Monday, February 16, 2009

Peter Phillips writes of spiritual awakening

It is quite striking that the secular scholar and choirmaster
Peter Phillips would take note of dramatic changes in the Catholic Church:

People make assumptions about how other people think, and then influence the zeitgeist by broadcasting their findings. There is a circularity to this rule of thumb which is ultimately sterile, but which takes some deconstructing. One of the current such verities is that sacred music in worship is of no wide cultural relevance, either because it’s too clever and boring (polyphony), or too stupid and boring (folk masses); anyway it can be of no interest to anyone except fanatics.

This is not a thought about the secular achievements of groups like the Tallis Scholars, but of the gradual revival of good singing in the Catholic Church in recent years. Two events have shown the way: the music which accompanied Pope Benedict’s recent visit to Australia; and the remarkable, if largely unnoticed, push in France to found choir-schools (or maîtrises).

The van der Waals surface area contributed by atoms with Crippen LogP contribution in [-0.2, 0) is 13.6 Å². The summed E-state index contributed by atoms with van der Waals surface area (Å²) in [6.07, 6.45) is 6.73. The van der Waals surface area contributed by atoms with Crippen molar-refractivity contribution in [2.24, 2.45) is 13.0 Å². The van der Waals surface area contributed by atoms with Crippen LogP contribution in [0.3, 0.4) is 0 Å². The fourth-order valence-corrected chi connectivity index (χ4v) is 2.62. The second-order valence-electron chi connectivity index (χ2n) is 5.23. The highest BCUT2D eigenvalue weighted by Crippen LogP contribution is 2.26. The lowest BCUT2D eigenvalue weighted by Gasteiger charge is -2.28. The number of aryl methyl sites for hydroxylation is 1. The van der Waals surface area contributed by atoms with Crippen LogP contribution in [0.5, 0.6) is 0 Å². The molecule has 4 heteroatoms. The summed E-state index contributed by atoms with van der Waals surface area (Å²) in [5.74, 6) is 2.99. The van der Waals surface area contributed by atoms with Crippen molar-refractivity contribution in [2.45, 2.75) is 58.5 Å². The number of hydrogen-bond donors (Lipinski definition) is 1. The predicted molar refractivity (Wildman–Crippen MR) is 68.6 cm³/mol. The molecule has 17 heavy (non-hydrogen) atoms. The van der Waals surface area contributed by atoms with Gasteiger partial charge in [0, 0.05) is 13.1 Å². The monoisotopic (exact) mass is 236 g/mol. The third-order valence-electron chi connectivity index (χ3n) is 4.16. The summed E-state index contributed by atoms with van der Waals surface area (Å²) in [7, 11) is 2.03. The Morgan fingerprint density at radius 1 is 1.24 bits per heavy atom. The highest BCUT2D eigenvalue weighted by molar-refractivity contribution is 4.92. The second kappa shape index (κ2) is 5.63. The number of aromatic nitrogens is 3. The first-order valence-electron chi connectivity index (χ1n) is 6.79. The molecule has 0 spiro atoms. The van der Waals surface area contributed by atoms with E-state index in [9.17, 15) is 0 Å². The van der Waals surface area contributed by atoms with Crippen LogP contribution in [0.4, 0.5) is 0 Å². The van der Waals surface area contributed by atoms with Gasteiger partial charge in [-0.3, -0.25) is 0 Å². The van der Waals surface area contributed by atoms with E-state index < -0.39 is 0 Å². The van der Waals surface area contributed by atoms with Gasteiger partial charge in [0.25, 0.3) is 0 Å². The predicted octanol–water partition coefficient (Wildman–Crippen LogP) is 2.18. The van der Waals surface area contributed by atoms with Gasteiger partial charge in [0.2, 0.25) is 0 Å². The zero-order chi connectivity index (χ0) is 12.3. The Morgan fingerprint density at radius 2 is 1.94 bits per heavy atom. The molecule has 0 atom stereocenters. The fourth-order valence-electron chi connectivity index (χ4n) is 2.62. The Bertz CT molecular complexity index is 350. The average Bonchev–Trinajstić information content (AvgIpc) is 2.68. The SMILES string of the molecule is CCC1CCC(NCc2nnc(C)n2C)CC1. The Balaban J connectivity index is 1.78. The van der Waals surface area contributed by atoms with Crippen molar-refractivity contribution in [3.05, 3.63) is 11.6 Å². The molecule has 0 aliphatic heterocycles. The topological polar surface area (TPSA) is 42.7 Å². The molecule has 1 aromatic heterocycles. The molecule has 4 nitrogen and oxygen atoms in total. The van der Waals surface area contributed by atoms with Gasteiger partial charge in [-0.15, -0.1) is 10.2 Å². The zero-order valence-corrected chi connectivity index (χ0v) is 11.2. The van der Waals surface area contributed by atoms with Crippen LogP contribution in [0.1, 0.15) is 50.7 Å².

The music list for the Pope’s visit to Sydney was an eye-opener. Apparently the local clergy had proposed the usual dog’s dinner of ecumenically safe big-hearted tunes, sung by one community choir after another, until the Vatican intervened. When the Pope’s choice was known, one commentator (Noel Debien of St Francis, Paddington) wrote: ‘There were gasps of horrified surprise from 1970s Catholic liturgy-lovers (who prefer “Kumbayah, My Lord” and “Leaving On A Jet Plane”)’ as Victoria’s Missa Vidi speciosam and Palestrina’s motet Tu es Petrus (‘a look of bliss’ escaped the pontiff as it began) were sung liturgically. Also performed by papal command were the Gregorian Propers for the day, including ‘Introibo ad altar Dei’ as the procession reached the sanctuary. The motet at the procession of gifts (sung by a massed youth choir) was Mendelssohn’s ‘Sehet, welch eine Liebe’, sung in German, a fact which further inconvenienced the Seventies radicals. There are those who pray that Obama will not be shot; and there are those who pray that the Pope will not die of old age any time soon.

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